Thankfully, after some persuasion, Klaus returns from the after life to rescue the siblings in battle with the Guardians, using his powers to briefly summon Luther at the ideal save-the-day moment.
Lila is pregnant -- for real this time
When Lila drops Stanley onto Diego's doorstep, we see Diego grow and eventually embrace looking after his newfound son. Only later does Lila reveal that Stanley isn't in fact his son, but her mate Trudy's (unfortunately, Stan ends up Kugelblitzed). She "borrowed" him to test Diego on whether he'd be up for the job of looking after his real son. That's right -- Lila is currently pregnant with Diego's unborn son, who they can save only if they defeat the Guardians and reset the universe.
Allison goes rogue for once
Allison's arc this season saw her lose patience with being the nice one all the time, especially after the racial discrimination she suffered during the 1960s American civil rights movement. After losing her husband Raymond Chestnut in the past, she discovers her daughter Claire no longer exists in the altered present. Fed up with the hand she's been dealt, she leans into the full extent of her powers, finding (with an assist from Harlan's residual energy) that she can influence people without having to say, "I heard a rumor..."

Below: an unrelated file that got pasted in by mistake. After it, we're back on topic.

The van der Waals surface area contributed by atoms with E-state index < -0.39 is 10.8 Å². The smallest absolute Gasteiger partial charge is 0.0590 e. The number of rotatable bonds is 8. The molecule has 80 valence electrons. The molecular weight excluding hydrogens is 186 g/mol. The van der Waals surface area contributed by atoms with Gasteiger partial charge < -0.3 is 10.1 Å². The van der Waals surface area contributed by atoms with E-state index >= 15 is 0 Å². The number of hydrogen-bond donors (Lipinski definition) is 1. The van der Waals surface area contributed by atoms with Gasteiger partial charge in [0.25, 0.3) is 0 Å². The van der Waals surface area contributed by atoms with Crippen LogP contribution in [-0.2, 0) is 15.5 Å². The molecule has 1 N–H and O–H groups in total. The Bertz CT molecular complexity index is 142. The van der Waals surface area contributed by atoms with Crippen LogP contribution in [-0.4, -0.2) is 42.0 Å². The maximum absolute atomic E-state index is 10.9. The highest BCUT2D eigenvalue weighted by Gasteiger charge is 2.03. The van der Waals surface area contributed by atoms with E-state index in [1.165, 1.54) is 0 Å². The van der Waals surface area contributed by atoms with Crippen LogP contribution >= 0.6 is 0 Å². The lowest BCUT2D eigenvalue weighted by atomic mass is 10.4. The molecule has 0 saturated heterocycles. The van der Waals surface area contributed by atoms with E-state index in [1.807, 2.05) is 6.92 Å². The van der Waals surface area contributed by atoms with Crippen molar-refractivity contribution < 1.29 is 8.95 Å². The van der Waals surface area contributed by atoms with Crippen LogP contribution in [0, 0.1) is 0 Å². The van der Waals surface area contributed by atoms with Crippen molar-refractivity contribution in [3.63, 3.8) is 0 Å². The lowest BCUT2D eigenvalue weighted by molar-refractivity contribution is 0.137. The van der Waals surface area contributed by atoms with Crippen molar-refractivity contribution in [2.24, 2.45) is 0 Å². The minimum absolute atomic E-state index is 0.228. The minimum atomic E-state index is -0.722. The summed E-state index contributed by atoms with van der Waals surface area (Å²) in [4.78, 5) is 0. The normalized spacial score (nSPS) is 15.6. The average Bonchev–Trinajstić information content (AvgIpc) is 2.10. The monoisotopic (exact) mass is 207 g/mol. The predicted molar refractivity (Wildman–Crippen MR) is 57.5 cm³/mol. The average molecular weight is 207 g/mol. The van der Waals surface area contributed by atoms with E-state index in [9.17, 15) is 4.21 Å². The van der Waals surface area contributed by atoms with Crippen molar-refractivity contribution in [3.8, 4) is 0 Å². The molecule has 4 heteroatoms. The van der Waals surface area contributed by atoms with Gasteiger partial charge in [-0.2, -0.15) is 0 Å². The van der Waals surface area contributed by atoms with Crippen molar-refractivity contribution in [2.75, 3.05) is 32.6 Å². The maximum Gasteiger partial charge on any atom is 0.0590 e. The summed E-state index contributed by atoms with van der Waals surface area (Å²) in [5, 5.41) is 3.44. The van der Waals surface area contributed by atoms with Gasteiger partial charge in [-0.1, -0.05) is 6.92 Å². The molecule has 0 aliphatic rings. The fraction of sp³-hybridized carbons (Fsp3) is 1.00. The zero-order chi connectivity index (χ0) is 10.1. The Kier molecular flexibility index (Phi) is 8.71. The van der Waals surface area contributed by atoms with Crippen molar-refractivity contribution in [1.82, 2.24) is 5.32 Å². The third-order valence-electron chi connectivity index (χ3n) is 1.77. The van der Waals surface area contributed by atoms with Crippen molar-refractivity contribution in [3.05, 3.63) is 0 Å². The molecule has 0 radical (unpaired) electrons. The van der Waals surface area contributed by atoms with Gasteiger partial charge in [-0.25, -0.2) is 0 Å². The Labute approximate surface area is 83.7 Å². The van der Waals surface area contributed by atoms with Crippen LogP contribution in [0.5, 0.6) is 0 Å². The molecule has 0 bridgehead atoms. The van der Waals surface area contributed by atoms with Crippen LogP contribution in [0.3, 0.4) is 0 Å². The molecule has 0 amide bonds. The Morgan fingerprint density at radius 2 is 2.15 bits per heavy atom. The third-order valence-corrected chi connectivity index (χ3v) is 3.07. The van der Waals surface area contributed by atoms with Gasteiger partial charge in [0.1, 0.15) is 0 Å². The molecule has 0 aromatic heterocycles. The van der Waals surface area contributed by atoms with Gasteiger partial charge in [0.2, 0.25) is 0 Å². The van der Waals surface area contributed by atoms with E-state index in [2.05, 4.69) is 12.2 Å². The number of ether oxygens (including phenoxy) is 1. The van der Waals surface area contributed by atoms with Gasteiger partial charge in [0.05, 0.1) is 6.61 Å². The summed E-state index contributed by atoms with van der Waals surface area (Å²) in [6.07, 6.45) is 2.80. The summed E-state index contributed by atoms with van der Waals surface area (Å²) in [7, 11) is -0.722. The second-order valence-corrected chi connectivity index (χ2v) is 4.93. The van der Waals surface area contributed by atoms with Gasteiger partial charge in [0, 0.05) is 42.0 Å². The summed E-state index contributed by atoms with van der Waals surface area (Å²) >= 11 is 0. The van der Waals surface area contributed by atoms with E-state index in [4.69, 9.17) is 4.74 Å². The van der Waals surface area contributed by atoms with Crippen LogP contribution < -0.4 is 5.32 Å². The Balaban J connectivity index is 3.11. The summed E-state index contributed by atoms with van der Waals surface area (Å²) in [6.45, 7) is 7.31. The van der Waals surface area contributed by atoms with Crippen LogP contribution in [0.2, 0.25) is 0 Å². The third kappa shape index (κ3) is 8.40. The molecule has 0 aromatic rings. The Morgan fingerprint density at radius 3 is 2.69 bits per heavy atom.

She takes another step out of character by striking a deal with Reginald to do whatever it takes to bring Claire (and potentially Raymond) back. Mainly, this involves attempting to persuade the other siblings to fight the dangerous Guardians and reset the universe.
The seven bells to reset the universe
This time, to save the world, all it takes is for one of the siblings to hit a literal reset button. In the lobby of Hotel Obsidian -- later revealed to be Hotel Oblivion, a giant machine built by whoever created the universe in the first place -- seven stars can be seen across the floor. The seven remaining siblings, aside from Allison, stand on these "bells" to create a sigil, which use the particles inside their bodies as fuel. Meanwhile, Reginald appears to change the settings of the machine, which might explain why the universe doesn't reset to the expected norm. To stop the siblings from being drained to death, Allison kills Reginald, then decides to press the big red reset button anyway.
What the hell happened to everyone?
With the universe back to "normal," Allison gets exactly what she wanted: Claire and, inexplicably, Raymond. Is he just a figment of her imagination? She interacted with him while under high stress before. Or has he actually traveled to 2019 from 1963?
Luther returns, but he's not the same either -- he's no longer part ape. None of the siblings have their powers anymore. One thing that doesn't change: Ben is still the Sparrows' asshole version. Luther desperately runs off to find his love Sloane, who could still potentially exist out in the reset world somewhere, just not as part of the Sparrow Academy. The rest of the siblings go their separate ways.